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Before it can receive CARES funds, PSS to go through drawdown process first

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THE Public School System was awarded $23 million in Education Stabilization Fund through the Coronavirus Aid, Relief, and Economic Security or CARES Act, but the drawdown process still needs to take place, PSS acting finance director Kimo Rosario said on Thursday.

He added that the drawdown process covers each expense item. “Each drawdown must specify the use of funds. Federal funds are program-specific and uses of these funds are strictly monitored,” Rosario added.

The U.S. Department of Education allocated a total of $27.9 million for CNMI education.

During the Board of Education meeting on Wednesday afternoon, PSS federal programs manager Tim Thornburgh said the Education Stabilization Fund has two components: $23.1 million goes to PSS and $4.7 million goes to the governor’s Emergency Relief Fund. “I was told 75% of that [$4.7 million] will be coming to the PSS.”

The Education Stabilization Fund will be used to retire the PSS deficit in FY 2020, and fund next school year’s operations, Rosario said.

“The very first disbursement we want to make is to pay the non-teaching staff — counselors, librarians, and others — who were not paid the previous week,” Thornburgh said.

According to Rosario, PSS paid the locally funded teachers in full for pay periods 8 and 9 after the Department of Finance transferred $1.3 million in the first week of May.

The remaining payroll debt of PSS amounts to $1.4 million, and is for pay periods 9 and 10, he added.

He said PSS also owes its 190-day contract employees their summer pay, which amounts to $3.4 million. “PSS will also settle this debt,” he added.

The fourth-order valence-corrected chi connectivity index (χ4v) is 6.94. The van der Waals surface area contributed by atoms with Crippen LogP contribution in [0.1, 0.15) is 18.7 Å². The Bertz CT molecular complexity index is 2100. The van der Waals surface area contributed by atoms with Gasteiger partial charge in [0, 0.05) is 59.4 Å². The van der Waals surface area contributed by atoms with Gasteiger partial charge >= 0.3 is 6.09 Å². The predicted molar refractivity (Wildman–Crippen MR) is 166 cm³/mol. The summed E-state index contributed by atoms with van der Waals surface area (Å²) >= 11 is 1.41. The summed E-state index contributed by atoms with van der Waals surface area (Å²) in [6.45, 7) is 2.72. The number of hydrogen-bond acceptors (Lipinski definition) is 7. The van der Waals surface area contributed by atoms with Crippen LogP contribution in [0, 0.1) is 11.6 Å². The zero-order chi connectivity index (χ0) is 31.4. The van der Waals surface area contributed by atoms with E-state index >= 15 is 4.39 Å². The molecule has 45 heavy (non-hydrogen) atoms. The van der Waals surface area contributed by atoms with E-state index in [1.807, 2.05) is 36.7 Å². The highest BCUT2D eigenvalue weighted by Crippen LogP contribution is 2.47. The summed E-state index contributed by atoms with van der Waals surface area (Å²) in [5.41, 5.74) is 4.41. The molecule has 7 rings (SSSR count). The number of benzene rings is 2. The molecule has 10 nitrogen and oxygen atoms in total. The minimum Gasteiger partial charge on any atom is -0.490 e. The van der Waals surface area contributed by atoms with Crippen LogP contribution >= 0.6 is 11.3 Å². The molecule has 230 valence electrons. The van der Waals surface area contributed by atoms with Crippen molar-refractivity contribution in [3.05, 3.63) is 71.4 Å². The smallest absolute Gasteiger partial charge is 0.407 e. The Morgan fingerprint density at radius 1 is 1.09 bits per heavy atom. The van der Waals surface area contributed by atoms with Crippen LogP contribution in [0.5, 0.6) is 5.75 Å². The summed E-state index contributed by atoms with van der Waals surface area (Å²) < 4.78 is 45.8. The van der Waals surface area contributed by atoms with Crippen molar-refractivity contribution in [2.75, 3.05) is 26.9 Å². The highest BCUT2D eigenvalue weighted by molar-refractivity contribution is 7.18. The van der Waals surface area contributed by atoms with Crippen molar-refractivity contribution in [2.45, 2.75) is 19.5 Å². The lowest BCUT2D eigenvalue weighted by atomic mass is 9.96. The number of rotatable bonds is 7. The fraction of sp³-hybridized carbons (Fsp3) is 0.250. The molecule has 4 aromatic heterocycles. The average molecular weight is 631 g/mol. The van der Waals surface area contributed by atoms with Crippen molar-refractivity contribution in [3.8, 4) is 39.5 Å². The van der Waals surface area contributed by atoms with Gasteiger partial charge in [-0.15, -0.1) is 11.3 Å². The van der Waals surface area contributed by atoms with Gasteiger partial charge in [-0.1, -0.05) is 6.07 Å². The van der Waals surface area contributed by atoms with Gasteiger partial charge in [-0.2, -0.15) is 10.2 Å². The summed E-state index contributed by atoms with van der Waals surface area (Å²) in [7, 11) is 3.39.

For the summer pay, Thornburgh said it will be pro-rated. “Most of them taught for 146 days. We have done this in prior years. If you came in the middle of the year, your summer pay was prorated based on the number of days taught,” he added.

Moreover, PSS will pay its outstanding obligations to vendors and contractors amounting to $1.7 million.

Other PSS expenses include payment for utilities, which amounts to $723,828 for December 2019 through April 2020, Thornburgh said.

PSS will also set aside $990,000 for teachers who will participate in a remote teaching project, which will run for five to six weeks, he said, adding that this will prepare teachers for remote teaching.

“We are estimating that at least 300 PSS teachers [are participating]. We will also allot $247,500 for our private school teachers who are eligible to participate in this training program,” Thornburgh said.

PSS plans to purchase laptops and acquire more connectivity, he added.

All these expenses will cost PSS between $11.2 million and $11.9 million, Thornburgh said.

“That is okay because we can still carry forward at least $11 million for fiscal year 2021 to supplement the local appropriation, which is estimated at $19 million,” he added.

PSS is now hoping to meet with the governor to discuss the Emergency Education Relief Fund from which the school system is hoping to get $3.5 million, Thornburgh said.

He likewise informed BOE members that the U.S. House is passing another emergency stimulus bill called HEROES Act, which has a $3 trillion price tag.

“There is definitely some money in it for state and local governments and for educational systems like PSS. The U.S. House and Senate are sorting out the [legislation].”

 

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